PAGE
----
Westlake Park is about as close as Seattle has to the soapbox corner of Hyde Park in London, where speakers of various loopy varieties hector passersby daily on subjects of their choice, and where I once participated in an anti-Gulf War rally and march as a naive student. Westlake has seen its share of anti-Balkan War protesters this year, but last week, a much less strident group took hold of the area around the arch to rally around the idea of the new downtown library. For seven hours on Wednesday, August 18, a knot of literary and architectural types held a "dream forum" to collect public ideas for the library. Equipment available included a modest amplification system, 10 typewriters, a slide projector, two bikes, a small library of books, a tape recorder, scissors, tape, glue, paper, markers, and a video camera.

Co-organizer Matthew Stadler says the event generated plenty of unrelated detritus, but during my brief visit I saw a few relevant ideas, good and bad. Several people seemed concerned that the library will continue its current primary role as a daytime hangout for homeless people; several others suggested on-site daycare for users, so they could peruse the stacks without their yowling children. The open microphone proved popular, especially when a knot of aspiring rappers took over. Their ideas tended to revolve more around the female pudendum than dreams for the library, but when prompted by Stadler, they dutifully offered up a freestyle rap, rhyming "the library is so boring" and "snoring."

The most charming aspect of the event was its simple suggestion that something like a library could be the focus of dreams, which is very Jorge Luis Borges of them.

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A familiar face showed up in a new place last Friday. A press release announced that Sara Pasti, until recently Managing Director of On the Boards, would inaugurate the position of Director of Curatorial Affairs at the Henry Art Gallery. Pasti left her post at On the Boards in late July, at the conclusion of a torturous power struggle between her, the board of trustees, and Artistic Director Mark Murphy. Her resume includes stints at many prestigious institutions, including the Socrates Sculpture Park, Thread Waxing Space, and the Brooklyn Academy of Music, where she served as project director for Artists in Action, an initiative to commission performance works from visual artists, including Vito Acconci, Ilya Kabakov, and Nayland Blake (whose Brooklyn Academy of Music commission was seen as a work in progress at On the Boards).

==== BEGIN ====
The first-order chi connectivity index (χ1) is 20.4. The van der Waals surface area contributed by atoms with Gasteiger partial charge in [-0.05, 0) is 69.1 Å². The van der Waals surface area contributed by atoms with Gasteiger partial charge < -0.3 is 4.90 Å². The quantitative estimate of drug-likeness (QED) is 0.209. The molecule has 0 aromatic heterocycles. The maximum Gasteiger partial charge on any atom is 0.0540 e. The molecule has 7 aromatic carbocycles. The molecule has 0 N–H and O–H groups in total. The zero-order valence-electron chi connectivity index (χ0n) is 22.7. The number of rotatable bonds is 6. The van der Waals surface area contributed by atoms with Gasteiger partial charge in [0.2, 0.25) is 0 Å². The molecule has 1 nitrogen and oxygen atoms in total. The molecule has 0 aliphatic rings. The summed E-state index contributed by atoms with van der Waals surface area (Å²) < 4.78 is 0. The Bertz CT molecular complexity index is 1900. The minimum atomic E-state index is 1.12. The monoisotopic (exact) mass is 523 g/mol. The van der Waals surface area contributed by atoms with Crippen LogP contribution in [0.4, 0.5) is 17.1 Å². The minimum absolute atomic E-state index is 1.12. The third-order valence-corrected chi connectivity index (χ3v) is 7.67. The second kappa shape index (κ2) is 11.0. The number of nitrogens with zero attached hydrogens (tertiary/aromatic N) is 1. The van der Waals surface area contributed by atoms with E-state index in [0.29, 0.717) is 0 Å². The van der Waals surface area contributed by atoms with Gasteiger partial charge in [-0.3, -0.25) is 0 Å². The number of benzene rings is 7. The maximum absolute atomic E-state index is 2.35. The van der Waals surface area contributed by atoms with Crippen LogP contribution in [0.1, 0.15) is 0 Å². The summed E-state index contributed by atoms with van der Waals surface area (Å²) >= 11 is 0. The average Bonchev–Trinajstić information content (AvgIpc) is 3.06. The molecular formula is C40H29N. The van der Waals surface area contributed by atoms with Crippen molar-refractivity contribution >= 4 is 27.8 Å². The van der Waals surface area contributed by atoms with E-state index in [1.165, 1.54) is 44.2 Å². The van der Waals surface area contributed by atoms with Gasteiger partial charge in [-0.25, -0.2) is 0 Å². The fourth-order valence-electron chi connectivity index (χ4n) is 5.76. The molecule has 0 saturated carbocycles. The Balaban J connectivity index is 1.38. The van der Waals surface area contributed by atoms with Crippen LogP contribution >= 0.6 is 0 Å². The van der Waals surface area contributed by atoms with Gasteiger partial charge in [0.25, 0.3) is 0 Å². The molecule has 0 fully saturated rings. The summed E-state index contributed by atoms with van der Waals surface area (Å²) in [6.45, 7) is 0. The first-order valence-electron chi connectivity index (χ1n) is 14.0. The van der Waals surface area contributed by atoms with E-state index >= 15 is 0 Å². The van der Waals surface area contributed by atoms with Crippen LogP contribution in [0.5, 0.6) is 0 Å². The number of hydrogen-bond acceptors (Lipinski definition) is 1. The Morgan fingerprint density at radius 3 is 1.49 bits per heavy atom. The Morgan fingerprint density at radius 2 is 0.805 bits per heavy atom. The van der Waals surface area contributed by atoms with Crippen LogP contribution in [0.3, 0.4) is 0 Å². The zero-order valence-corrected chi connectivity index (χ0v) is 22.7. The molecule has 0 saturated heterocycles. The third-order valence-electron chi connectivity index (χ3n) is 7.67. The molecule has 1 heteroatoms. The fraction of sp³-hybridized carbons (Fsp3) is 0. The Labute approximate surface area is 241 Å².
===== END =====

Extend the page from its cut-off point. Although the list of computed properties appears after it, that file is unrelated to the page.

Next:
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From the scrappy artist zine Redheaded Stepchild to the civic activists of Allied Arts to a forum sponsored by CoCA, it seems the biggest issue in the local art scene is the difficulty artists have in finding good cheap legal space where they can both live and work in central Seattle. Not one to wait for government action, one anonymous person has proposed a solution, viewed recently on East Pine Street in front of the ballfield. There, a Chevy van was parked with a sign in its window offering it for sale at $750, and noting that it was a "great live/work space." Trust the free market to come up with creative solutions to thorny problems every time.